A Monte Carlo approach simply samples random values for the parameters of your function from an underlying distribution and computes the function multiple times, each time using a different set of randomly sampled values. In doing so, we can obtain an expected value for the function we are trying to evaluate by taking an average over all the computed values of the function
Which when executed, the simple example returns us a target price.
While we have the average, let’s look at the distribution of the various “realities” we created as part of the Monte Carlo approach.
Alright we have a good grasp on how this looks like classically. Let’s take a look at the quantum approach and how we can get a quadratic speedup.
To convert our classical approach to a quantum one we would need to perform three steps.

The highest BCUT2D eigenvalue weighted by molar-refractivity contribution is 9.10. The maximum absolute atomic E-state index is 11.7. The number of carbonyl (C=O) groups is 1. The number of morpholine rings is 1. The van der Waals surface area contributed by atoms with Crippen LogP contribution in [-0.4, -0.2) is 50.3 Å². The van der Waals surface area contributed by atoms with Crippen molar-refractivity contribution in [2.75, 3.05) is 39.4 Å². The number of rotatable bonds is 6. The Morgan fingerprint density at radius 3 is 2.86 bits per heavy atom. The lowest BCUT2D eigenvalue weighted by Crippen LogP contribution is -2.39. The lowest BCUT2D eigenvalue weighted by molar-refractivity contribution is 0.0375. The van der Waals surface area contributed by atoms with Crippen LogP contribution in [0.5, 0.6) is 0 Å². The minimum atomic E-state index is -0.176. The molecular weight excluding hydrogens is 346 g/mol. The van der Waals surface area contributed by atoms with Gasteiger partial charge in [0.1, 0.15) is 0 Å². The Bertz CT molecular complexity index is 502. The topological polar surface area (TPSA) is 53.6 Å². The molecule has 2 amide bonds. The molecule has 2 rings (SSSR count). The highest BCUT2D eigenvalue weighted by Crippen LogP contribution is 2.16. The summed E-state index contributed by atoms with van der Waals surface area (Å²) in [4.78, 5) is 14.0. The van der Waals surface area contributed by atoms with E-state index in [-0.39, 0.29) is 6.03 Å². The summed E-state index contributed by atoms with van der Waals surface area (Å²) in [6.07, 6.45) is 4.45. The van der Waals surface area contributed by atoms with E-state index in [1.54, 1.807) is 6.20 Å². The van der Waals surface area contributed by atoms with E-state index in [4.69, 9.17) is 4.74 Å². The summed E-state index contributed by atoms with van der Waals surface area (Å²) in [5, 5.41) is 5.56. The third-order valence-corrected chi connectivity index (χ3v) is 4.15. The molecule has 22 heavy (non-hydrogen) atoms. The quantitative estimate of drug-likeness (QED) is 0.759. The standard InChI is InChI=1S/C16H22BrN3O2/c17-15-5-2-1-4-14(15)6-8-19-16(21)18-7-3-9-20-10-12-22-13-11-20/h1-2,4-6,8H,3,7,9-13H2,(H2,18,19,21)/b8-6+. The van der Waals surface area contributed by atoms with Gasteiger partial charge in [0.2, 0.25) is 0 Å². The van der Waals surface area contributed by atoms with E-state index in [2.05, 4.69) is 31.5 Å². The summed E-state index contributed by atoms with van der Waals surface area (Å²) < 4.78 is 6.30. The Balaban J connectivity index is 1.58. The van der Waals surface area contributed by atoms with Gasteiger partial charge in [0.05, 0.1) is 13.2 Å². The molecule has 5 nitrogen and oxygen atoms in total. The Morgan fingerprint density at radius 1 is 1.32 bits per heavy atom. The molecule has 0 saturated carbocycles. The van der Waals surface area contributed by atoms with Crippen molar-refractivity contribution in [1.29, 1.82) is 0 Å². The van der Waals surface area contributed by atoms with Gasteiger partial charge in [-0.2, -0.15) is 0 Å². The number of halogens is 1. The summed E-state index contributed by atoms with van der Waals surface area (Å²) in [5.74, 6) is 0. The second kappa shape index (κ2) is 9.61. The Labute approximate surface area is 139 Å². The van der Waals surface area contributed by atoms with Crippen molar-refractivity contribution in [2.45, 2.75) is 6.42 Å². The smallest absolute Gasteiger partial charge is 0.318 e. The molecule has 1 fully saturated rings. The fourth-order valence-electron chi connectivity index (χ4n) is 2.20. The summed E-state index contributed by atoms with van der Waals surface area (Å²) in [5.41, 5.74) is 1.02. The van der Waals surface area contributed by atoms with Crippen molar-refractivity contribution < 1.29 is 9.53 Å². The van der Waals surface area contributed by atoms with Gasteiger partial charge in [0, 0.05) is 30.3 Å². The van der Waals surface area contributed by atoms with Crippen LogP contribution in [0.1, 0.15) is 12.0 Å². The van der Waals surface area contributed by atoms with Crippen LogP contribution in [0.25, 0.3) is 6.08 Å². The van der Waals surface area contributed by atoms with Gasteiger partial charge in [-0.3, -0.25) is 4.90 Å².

Represent the probability distribution P describing the evolution of the share price of QuantumTech on a quantum computer.
Construct the quantum model which computes the payoff of the option,f(X).
Calculate the expectation value of the payoff Ep[f(X)]
Quantum Uncertainty Model
Returning to our QuantumTech example, the first component of our option pricing model is to create a quantum circuit that takes in the probability distribution implied.
Let’s have a look at the payoff function for our QuantumTech option. Recall that the payoff function equals zero as long as the share price in 1 months time, St, is less than the strike price K and then increases linearly thereafter. The code below illustrates this.
Evaluate Expected Payoff
Lastly, we can use Quantum Amplitude Estimation to compute the expected payoff of the option. Qiskit has a built-in module, EuropeanCallPricing which we can leverage to make this happen.
One of the challenge components of this notebook was also to find a more accurate representation than above. While we saw how to implement the overall process, we ideally would want to reduce the error as much as possible and have our estimated values as close to the exact values as we can.
By tweaking the various variables we are able to accomplish just that.